In the case of Baltimore City, the Planning Department went one step further, and it is a step we highly recommend for all municipalities. In each of their four focus areas, Planning Department staff who work with the neighborhoods identified specific community groups and advocates to guide the design of pilot projects. Residents worked directly with the planning team to develop site-specific concepts that reflected their needs. They identified the required programming, types of features, and concerns that should be addressed. In one example, the residents wanted a central, flexible plaza space for community street festivals, a splash pad, a space for watching films, and signage for community notices. In another, the community’s priority was to have a safe space for toddlers to play and a memorial for a fallen female firefighter who had perished on the site. These designs have continued to evolve, gaining local advocates and partners to help in their funding and implementation, fulfilling a promise to the community.
Cities like Atlanta and Baltimore are exemplary in their use of ecology to guide urban planning, but they are not alone in this approach. Other examples include parallel efforts in Edmonton, Canada and Paris, France; and past efforts in Barcelona, Spain and Hamburg, Germany where city leadership identified opportunities to strengthen green networks to foster greater community resilience. The story of Christchurch, NZ, where a natural disaster led to a unique opportunity for re-envisioning urban planning as part of a massive rebuild effort, is even more striking.
In February of 2011, a 6.3 magnitude earthquake hit Christchurch, resulting in widespread structural damage and loss of life. In the wake of this tragedy, the city took the unprecedented step of holding an inclusive and holistic planning process to inform a multiyear and multibillion-dollar rebuild effort. The resulting Christchurch Blueprint sets out a spatial framework for redevelopment, combining actions for economic, social, and environmental revitalization within a central city framed by open space. The Blueprint includes plans for the Te Papa Ōtākaro/Avon River Precinct, which celebrates the river that flows through the center of the city. Many gathered along the river after evacuation from the surrounding buildings on the day of the earthquake and it now hosts a memorial to those who perished in the earthquake and the rescue efforts that followed. Design and planning work along the Avon corridor has focused on supporting the return of native wildlife like the bellbird, whitebait, and eel through channel restoration and increased native plantings. Today the river is a gathering place and a natural spine along which the city continues to see economic revitalization and strengthened community, as well as the return of the eel and other native wildlife.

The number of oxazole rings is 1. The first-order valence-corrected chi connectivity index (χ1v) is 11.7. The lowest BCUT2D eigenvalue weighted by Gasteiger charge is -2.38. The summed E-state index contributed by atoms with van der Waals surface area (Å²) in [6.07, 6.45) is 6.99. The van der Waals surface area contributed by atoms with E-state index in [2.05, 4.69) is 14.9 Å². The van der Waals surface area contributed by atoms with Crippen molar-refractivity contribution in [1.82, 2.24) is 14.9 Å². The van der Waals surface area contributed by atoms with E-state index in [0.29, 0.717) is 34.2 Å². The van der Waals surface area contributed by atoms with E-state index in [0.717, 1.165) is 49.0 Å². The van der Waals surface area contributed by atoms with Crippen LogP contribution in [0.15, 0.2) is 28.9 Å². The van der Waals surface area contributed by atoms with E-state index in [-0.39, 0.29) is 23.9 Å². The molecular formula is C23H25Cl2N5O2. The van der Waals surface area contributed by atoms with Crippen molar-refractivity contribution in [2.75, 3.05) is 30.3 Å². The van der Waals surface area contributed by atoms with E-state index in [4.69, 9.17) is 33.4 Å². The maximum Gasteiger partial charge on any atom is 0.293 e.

When is the best time to consider developing an urban ecological network plan for your city? The answer varies based on a city’s long-term planning process and the immediate issues a community may be facing, but it is always the right time to integrate ecology and nature into urban planning and revitalization efforts. Ideally, this type of planning effort can inform zoning updates, public works planning, park master plans, or transportation plans (that may occur on five to 10-year cycles). This approach can also be integrated into a citywide General Plan or as a stand-alone Urban Ecology Network plan to inform other efforts aimed at economic and climate resilience, environmental equity and justice, and ecological uplift.
There will always be competing priorities in the planning process. The most important step we can take is to listen and then respond in a way that reflects not only the community’s needs but also their stories of identity with, and connection to, nature. There is likely to be a certain level of planning fatigue in many cities. One way to address this is to make sure these plans are actionable and implementable—landing at the site scale and making sure the community sees tangible results. One of the most frequent comments we receive during these processes is that the community members want to see results, not another glossy plan on a shelf. The pilot project process is a great way to do just that, by seeding the energy in the community early and engaging them in a design process that includes potential funding partners.
Another issue we must face head-on is the potential negative impacts that greening (even with the best intentions) can have on a community, including gentrification and displacement. During the planning process, this is bound to come up in discussions with residents. In parallel with planning efforts, municipalities can and should be exploring systemic changes that provide economic security to longtime residents in these communities, such as tax abatement options, housing security, land trusts, legacy community designations, and other options to deter displacement and support historic ties between the community and the land.
Ideally, the final urban ecology framework becomes a reference for all future planning efforts, a living reminder of the connection between the native ecology and the human spirit that animates the city, and an amplifier of community voices and identity.